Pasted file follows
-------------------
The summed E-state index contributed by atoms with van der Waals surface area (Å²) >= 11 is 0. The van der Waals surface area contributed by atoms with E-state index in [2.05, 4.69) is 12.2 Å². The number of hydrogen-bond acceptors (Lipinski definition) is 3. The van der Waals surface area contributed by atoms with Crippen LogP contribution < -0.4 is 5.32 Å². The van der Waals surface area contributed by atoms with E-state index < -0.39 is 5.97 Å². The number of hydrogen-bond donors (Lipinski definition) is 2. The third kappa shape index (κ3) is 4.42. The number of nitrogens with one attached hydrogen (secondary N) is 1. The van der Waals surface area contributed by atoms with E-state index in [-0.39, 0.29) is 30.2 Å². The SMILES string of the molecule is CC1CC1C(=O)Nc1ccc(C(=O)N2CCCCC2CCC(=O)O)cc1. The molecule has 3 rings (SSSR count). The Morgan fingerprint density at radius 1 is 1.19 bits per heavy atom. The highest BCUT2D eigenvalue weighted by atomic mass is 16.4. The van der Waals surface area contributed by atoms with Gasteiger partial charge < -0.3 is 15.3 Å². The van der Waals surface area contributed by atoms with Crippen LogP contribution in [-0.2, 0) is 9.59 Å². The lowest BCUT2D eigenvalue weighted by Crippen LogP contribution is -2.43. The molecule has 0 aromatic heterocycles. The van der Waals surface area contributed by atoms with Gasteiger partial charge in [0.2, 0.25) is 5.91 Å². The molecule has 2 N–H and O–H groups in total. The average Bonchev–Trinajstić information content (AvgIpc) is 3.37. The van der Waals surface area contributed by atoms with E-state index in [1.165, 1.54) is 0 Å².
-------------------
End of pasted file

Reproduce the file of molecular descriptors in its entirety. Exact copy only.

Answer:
The summed E-state index contributed by atoms with van der Waals surface area (Å²) >= 11 is 0. The van der Waals surface area contributed by atoms with E-state index in [2.05, 4.69) is 12.2 Å². The number of hydrogen-bond acceptors (Lipinski definition) is 3. The van der Waals surface area contributed by atoms with Crippen LogP contribution < -0.4 is 5.32 Å². The van der Waals surface area contributed by atoms with E-state index < -0.39 is 5.97 Å². The number of hydrogen-bond donors (Lipinski definition) is 2. The third kappa shape index (κ3) is 4.42. The number of nitrogens with one attached hydrogen (secondary N) is 1. The van der Waals surface area contributed by atoms with E-state index in [-0.39, 0.29) is 30.2 Å². The SMILES string of the molecule is CC1CC1C(=O)Nc1ccc(C(=O)N2CCCCC2CCC(=O)O)cc1. The molecule has 3 rings (SSSR count). The Morgan fingerprint density at radius 1 is 1.19 bits per heavy atom. The highest BCUT2D eigenvalue weighted by atomic mass is 16.4. The van der Waals surface area contributed by atoms with Gasteiger partial charge < -0.3 is 15.3 Å². The van der Waals surface area contributed by atoms with Crippen LogP contribution in [-0.2, 0) is 9.59 Å². The lowest BCUT2D eigenvalue weighted by Crippen LogP contribution is -2.43. The molecule has 0 aromatic heterocycles. The van der Waals surface area contributed by atoms with Gasteiger partial charge in [0.2, 0.25) is 5.91 Å². The molecule has 2 N–H and O–H groups in total. The average Bonchev–Trinajstić information content (AvgIpc) is 3.37. The van der Waals surface area contributed by atoms with E-state index in [1.165, 1.54) is 0 Å².